What spending WWI & WWII with Ken Follett taught me about writing

What spending WWI & WWII with Ken Follett taught me about writing

Are you reading Ken Follett?


“They” say you should write the same kind of fiction (or books) that you like to read. Oh, dear. I’m screwed.

I like to read historical fiction.

I mean there is historical fiction and then there is Ken Follett.

For the last few weeks, I have been listening to his, The Century Trilogy (see below). A few years ago, I had read his book, The Pillars of the Earth: A Novel and had been astounded by the level of historical detail, the richness of the characters, and the intricate plots and subplots.

Follett makes no secret of his painstaking writing and rewriting process. After creating his detailed outline and first draft, he asks his editor, agent, family members, subject matter experts, and “ anybody else who will take an interest” to make copious notes:

I type up all these notes by page numbers and collate them using large ring binders. For example, I might have four comments for page 80 of my typescript, one from an editor, one from my agent, one from a family member and perhaps one from an expert I’m consulting, (like an FBI agent or a scientist or an historian). I put the two pages opposite one another in the ring binder so that when I come to rewrite I’ve got my first draft on one side and people’s comments on the other side. (Source: https://ken-follett.com/masterclass/completing.html)

Follett’s books are quite long. For some writers that might mean fluff that should be edited. I have never found this to be the case with Follett, and this quote gives us a clue — every sentence is reconsidered in his rewrites:

For the final six months, I go through the file page by page, rewriting.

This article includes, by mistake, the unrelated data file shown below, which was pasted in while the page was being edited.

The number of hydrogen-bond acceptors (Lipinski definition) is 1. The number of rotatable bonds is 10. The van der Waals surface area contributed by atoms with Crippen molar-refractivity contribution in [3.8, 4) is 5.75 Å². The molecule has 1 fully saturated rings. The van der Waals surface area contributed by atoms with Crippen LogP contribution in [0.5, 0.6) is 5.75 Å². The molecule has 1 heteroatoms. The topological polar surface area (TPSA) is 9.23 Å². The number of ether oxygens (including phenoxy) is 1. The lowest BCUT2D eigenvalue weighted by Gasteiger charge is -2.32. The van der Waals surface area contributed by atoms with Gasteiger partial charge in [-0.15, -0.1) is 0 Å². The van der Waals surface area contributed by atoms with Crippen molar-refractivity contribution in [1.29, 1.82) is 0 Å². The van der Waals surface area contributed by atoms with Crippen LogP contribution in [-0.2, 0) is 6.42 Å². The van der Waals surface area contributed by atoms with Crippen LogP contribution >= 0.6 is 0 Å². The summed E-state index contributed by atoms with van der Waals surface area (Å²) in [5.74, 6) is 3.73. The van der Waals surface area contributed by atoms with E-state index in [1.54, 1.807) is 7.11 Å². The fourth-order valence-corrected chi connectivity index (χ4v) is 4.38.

I don’t edit my first draft. I don’t put the first draft on the screen at all because I find that makes me lazy. I key every word in again because that forces me to reconsider every sentence. You can almost always find a way to improve just about every sentence that you’ve written. I can, anyway. (Source: https://ken-follett.com/masterclass/completing.html)

All of Follett’s time and attention to detail is amazing, but what makes his historical fiction beyond exceptional is just that, the historical accuracy and his research. What makes me say, “I’m screwed” is how Follett does some of his research:

I often use the services of professional researchers, mainly Dan Starer of Research for Writers in New York. Dan produces reading lists on, say, earthquakes, clones or eighteenth-century criminal courts. He finds learned articles, out-of-print books and old maps, people for me to interview, experts and historians, detectives and FBI agents. Most of my books are checked for factual errors before publication by at least one technical consultant. (Source: https://ken-follett.com/masterclass/research.html)

Right there I’m lost. With all of those juicy historical goodies to pour through, I doubt I would ever get to the writing.

However, don’t let my trepidation stop you if you are stout of writing heart. Read more of Follett’s process here — his short Masterclass is free:

Ken Follett | Masterclass | Introduction

But first, of course, make sure to read some of his books if you haven’t yet.

To give you an idea of how epic (in all ways) and research-rich his novels are, his three book series, The Century Trilogy comes in at a whopping total of 3,024 pages.

The Century Trilogy Trade Paperback Boxed Set

Or, if like me, you need to multi-task your fiction reading while you work out, or commute, the three books on Audible will take you a total of about 99 hours of listening time. That’s 297 miles for this slow walker!

The Century Trilogy consists of:

  • Fall of Giants: Book One of the Century Trilogy
  • Winter of the World: Book Two of the Century Trilogy
  • Edge of Eternity: Book Three of the Century Trilogy

You can read more of the individual book descriptions yourself, but in short, Follett weaves the loves and losses of several sets of families and generations from different classes, from Russia, Wales, England, Germany, and the U.S., through World War I, World War II, Vietnam, and all the way to the 1980’s.

Follett’s deft handling of fear, death, prison camps, torture, and all the rest of humanities’ hellish inhumanity in the midst of war is a master class in itself.

But you will need to read  Ken Follett’s The Century Trilogy to discover more yourself.